Washington, DC May 13, 2009 The Association for Molecular Pathology (AMP) announced today that it is working with the American Civil Liberties Union (ACLU) and the Public Patent Foundation to bring a lawsuit charging that patents on two human genes associated with breast and ovarian cancer are unconstitutional and should be invalidated. Individuals with certain mutations along these two genes, known as BRCA1 and BRCA2, are at a significantly higher risk for developing hereditary breast and ovarian cancers.
The lawsuit, Association for Molecular Pathology, et al. v. U.S. Patent and Trademark Office, et al., was filed May 12 in U.S. District Court for the Southern District of New York against the U.S. Patent and Trademark Office (PTO) and Myriad Genetics and the University of Utah Research Foundation, which hold the patents on the BRCA genes. The plaintiffs include organizations representing over 150,000 researchers and pathologists, breast cancer and women's health groups, and individual women.
"After careful deliberation, AMP decided to join this suit as a plaintiff and was the first professional association to do so," said Jan A. Nowak, MD, PhD, the president of AMP. "We have done this for a number of reasons, the most compelling of which is that the principle being argued in the case is consistent with our desire to support public policies that we believe are in the best interests of our profession and the patients we serve."
In 2008, AMP adopted a revised Policy Statement on gene patenting and the licensing of intellectual property that urged an end to the practice of granting patents on single genes, sequences of the genome or correlations between genetic variations and biological states. AMP also encouraged groups that currently hold gene patents, including higher educational and research institutions, not to grant exclusive licenses to access those patents.
"This suit is not intended to allege that Myriad is an unethical company. Rather the intent with both the revised Policy Statement and the lawsuit is to address the larger implications of gene patents. We want to prompt changes to the patent system that will resolve what we see as increasingly narrowing options for manufacturers and laboratories to access gene sequence data to develop the tests needed to make molecular medicine a reality," said Dr. Nowak.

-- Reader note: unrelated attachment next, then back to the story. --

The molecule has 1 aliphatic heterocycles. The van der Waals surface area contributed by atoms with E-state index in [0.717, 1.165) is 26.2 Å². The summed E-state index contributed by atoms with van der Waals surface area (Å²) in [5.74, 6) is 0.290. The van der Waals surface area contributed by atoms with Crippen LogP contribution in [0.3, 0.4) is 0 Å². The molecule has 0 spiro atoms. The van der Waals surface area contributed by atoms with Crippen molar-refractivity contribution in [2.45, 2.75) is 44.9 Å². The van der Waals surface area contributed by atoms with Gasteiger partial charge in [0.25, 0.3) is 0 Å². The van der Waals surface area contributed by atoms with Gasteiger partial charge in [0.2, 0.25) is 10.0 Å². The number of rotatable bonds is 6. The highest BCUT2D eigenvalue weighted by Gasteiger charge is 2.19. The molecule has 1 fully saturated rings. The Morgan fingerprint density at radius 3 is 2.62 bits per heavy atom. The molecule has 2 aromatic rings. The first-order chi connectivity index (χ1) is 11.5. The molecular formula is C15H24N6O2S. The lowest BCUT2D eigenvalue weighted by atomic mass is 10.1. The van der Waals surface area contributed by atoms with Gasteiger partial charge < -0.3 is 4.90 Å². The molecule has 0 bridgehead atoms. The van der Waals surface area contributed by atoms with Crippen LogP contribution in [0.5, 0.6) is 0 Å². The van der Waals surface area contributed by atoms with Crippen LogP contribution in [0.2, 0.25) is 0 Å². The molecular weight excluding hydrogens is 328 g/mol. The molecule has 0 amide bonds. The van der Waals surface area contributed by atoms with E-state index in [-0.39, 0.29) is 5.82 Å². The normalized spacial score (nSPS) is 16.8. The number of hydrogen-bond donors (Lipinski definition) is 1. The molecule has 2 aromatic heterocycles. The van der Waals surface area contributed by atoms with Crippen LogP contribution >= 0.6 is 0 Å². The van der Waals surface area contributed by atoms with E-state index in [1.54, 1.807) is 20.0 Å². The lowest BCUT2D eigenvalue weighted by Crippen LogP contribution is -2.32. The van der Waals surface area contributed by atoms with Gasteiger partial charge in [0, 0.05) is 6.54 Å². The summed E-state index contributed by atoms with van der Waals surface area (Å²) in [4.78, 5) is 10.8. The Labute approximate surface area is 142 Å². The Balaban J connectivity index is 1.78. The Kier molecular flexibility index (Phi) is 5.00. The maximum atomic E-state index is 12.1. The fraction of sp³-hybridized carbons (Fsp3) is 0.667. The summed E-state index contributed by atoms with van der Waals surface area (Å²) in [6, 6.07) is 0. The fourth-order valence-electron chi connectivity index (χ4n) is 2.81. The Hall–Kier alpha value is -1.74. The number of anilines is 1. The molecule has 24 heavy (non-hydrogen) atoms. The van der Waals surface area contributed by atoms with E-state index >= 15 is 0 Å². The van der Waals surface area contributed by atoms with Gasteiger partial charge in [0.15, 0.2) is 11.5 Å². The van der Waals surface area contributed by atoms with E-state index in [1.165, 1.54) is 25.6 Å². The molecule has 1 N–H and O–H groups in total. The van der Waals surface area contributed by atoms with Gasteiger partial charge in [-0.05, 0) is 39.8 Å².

The lawsuit charges that gene patents interfere with the free flow of information and knowledge (among researchers, doctors, patients) in violation of the First Amendment, and that patents on human genes are illegal under patent law because genes are "products of nature" and the PTO never should have granted patents on them.
The PTO has granted thousands of patents on human genes in fact, estimates are that about 20 percent of the human genome is under patent. A gene patent holder has the right to prevent anyone from studying, testing or even looking at a gene or to greatly limit those who can access the gene through the use of exclusive licensing agreement. As a result, scientific research has been delayed, limited or even shut down due to concerns about gene patents. In the case of the BRCA genes, Myriad's lab is the only place in the country that performs full sequencing of the genes for diagnostic purposes.
"AMP believes gene patents can serve as a disincentive to innovation in molecular testing because they deny access to a vital baseline of genomic information that cannot be invented around," said Dr. Nowak. "Moreover, threat of enforcement from a patent holder and ensuing litigation costs lead to a chilling effect as clinical laboratories and manufacturers are reluctant to develop new tests that could directly benefit patients. That's why this suit is so important."
|Contact: Rachel Myers|
Association for Molecular Pathology